I’m not gonna diss you on the internet, Mom and Dad.
The other day I read a blog post by a friend of a friend, and I got so mad I almost wrote a nasty comment.
The friend of a friend wrote about how she had registered for a marathon and told her parents about it, requesting their presence as cheerleaders. Her parents replied that, while they love and support her, they would not be at her marathon, because it was a long trip, they were busy people, and the last marathon of hers they’d attended had involved long, uncomfortable hours of standing and waiting.
In her post, she copied and pasted the text of her dad’s email to her (rude, right?) and whined about how she’d made her request very clear, so if her mom and dad didn’t fulfill it, then they were obviously selfish, unloving people who had no business being parents.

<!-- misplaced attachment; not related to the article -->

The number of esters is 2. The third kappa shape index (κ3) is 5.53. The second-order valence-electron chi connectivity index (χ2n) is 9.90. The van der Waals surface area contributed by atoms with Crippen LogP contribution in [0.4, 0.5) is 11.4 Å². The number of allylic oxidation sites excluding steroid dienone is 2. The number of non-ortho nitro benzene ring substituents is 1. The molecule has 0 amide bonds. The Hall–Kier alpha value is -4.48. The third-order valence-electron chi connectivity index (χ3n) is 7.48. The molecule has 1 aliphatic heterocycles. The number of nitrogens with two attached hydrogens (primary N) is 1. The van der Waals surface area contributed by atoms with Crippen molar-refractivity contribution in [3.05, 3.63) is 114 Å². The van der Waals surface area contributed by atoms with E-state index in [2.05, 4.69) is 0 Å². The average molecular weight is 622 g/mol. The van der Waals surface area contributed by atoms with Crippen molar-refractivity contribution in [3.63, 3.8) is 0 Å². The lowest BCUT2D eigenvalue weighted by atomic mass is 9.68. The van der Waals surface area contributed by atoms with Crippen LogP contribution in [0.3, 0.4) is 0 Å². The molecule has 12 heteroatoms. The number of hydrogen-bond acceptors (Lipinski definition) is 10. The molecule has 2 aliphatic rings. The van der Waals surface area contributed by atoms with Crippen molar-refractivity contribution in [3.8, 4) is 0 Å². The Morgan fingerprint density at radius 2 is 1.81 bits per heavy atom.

Then, in writing, on the internet, she told her parents—the people who birthed her, raised her, taught her how to walk so that one day she could run her precious little marathon—to f%*# off. (I know!)
I don’t even know the friend of a friend, but her parent-disrespecting post inspired me to do the opposite …
Mom, thank you for birthing me; for raising me; for teaching me how to walk so that I can walk to the farmer’s market, the bus stop, and the corner coffee shop. Thank you for getting me a red (my favorite color) rolling grocery cart like the ones only old ladies use in our hometown—and thanks for refraining (mostly) from laughing at me while I used it in our hometown.
Dad, thank you for raising me; for supporting me always; for teaching me how to ride a bike so that I can bike to work, out to dinner, and to picnics in the park. Thank you for getting me a new pair of cycling shorts, so that I can also do long-distance charity rides—and thanks for doing some long-distance rides with me.
Mom and Dad, thank you both for instilling in me the reverence and respect to know that if I ever (ever!) gave you the finger—cyber or otherwise—I wouldn’t be healthy enough to run in a marathon any time soon.